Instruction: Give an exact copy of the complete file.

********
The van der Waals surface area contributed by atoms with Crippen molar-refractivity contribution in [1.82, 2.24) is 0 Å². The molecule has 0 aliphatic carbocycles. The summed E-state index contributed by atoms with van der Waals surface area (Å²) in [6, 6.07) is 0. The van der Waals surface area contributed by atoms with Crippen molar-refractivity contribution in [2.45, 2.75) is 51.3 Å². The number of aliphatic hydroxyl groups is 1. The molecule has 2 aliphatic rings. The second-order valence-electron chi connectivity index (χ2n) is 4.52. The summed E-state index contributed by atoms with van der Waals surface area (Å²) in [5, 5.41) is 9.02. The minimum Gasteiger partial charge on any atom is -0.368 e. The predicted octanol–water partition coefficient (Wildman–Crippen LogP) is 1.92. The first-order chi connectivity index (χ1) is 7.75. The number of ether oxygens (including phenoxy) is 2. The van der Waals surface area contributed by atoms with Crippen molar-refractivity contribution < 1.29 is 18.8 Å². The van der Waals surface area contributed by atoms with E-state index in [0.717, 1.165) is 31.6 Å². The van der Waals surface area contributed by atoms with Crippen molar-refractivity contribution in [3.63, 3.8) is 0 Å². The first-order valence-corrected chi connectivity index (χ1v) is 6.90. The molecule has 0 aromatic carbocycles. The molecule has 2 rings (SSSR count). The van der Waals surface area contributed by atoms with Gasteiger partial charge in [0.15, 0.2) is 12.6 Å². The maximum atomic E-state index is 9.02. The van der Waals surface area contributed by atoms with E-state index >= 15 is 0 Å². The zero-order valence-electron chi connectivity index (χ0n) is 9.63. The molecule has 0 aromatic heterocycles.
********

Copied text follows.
The van der Waals surface area contributed by atoms with Crippen molar-refractivity contribution in [1.82, 2.24) is 0 Å². The molecule has 0 aliphatic carbocycles. The summed E-state index contributed by atoms with van der Waals surface area (Å²) in [6, 6.07) is 0. The van der Waals surface area contributed by atoms with Crippen molar-refractivity contribution in [2.45, 2.75) is 51.3 Å². The number of aliphatic hydroxyl groups is 1. The molecule has 2 aliphatic rings. The second-order valence-electron chi connectivity index (χ2n) is 4.52. The summed E-state index contributed by atoms with van der Waals surface area (Å²) in [5, 5.41) is 9.02. The minimum Gasteiger partial charge on any atom is -0.368 e. The predicted octanol–water partition coefficient (Wildman–Crippen LogP) is 1.92. The first-order chi connectivity index (χ1) is 7.75. The number of ether oxygens (including phenoxy) is 2. The van der Waals surface area contributed by atoms with Crippen molar-refractivity contribution < 1.29 is 18.8 Å². The van der Waals surface area contributed by atoms with E-state index in [0.717, 1.165) is 31.6 Å². The van der Waals surface area contributed by atoms with Crippen molar-refractivity contribution in [3.63, 3.8) is 0 Å². The first-order valence-corrected chi connectivity index (χ1v) is 6.90. The molecule has 0 aromatic carbocycles. The molecule has 2 rings (SSSR count). The van der Waals surface area contributed by atoms with Gasteiger partial charge in [0.15, 0.2) is 12.6 Å². The maximum atomic E-state index is 9.02. The van der Waals surface area contributed by atoms with E-state index >= 15 is 0 Å². The zero-order valence-electron chi connectivity index (χ0n) is 9.63. The molecule has 0 aromatic heterocycles.